Physical puzzles don't come with cheat codes. The Rubik's cube has vexed amateurs since its invention in 1974. There's a method to the puzzle, but to solve it, people need a grasp of the cube's mechanics and a good memory of its ever-changing faces. Or at least, they did, until Martin Španěl's master cubes augmented reality thesis did all the work.
First, it scans the faces of the cube.
Then, it tells the user exactly which faces to change and which way to change them to solve it.
Španěl made “Mistr kostky”, Czech for “master cubes,” as his bachelor thesis project while at Charles University in Prague. Here's how he describes the method:
The program works in two phases: In the first phase it detects the permutation of the cube. The faces of the cube can be shown in arbitrary order. Errors are automatically corrected. Then, as soon as it is confident about the permutation of the cube, it computes how to solve it in 20 turns or less and shows the first turn directly on the cube. It recognizes whenever a turn is done and shows the next one right away. There is no other input from the user other than the data from the camera. Throughout the navigation the cube can be shown from any angle. It is a work in progress - It will be released here in the near future as soon as it functions properly on most cubes.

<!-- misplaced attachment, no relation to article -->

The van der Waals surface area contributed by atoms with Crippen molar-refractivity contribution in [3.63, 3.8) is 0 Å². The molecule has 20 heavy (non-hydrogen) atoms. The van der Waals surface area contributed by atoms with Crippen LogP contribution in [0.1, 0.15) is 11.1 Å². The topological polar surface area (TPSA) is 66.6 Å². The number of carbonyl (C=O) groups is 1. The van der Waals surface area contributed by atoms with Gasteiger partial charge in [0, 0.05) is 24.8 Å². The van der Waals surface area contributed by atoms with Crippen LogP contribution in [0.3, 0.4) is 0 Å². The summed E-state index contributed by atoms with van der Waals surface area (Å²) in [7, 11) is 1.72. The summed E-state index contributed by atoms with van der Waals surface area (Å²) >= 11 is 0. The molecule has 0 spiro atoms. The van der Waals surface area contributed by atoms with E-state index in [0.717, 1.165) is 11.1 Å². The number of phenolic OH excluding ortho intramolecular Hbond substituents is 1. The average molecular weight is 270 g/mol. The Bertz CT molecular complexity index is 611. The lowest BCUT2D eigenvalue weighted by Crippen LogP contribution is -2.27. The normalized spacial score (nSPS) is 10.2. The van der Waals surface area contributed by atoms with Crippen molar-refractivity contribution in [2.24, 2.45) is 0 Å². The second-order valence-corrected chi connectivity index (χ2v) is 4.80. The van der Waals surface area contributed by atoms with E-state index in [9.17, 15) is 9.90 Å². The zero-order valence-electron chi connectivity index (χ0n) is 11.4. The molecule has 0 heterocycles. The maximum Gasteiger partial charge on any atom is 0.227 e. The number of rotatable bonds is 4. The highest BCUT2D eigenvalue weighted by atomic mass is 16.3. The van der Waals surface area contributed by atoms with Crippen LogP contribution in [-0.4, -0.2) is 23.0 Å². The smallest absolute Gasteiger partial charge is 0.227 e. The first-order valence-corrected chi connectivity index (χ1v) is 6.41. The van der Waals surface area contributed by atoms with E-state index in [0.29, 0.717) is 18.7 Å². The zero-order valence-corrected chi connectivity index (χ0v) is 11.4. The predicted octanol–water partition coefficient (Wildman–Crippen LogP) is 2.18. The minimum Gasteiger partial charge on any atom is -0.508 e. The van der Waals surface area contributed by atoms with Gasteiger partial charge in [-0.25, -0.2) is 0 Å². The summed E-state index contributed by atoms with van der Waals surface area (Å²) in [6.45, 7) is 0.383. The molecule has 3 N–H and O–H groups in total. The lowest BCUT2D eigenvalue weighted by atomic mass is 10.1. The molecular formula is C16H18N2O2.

Neat! Watch it in action below: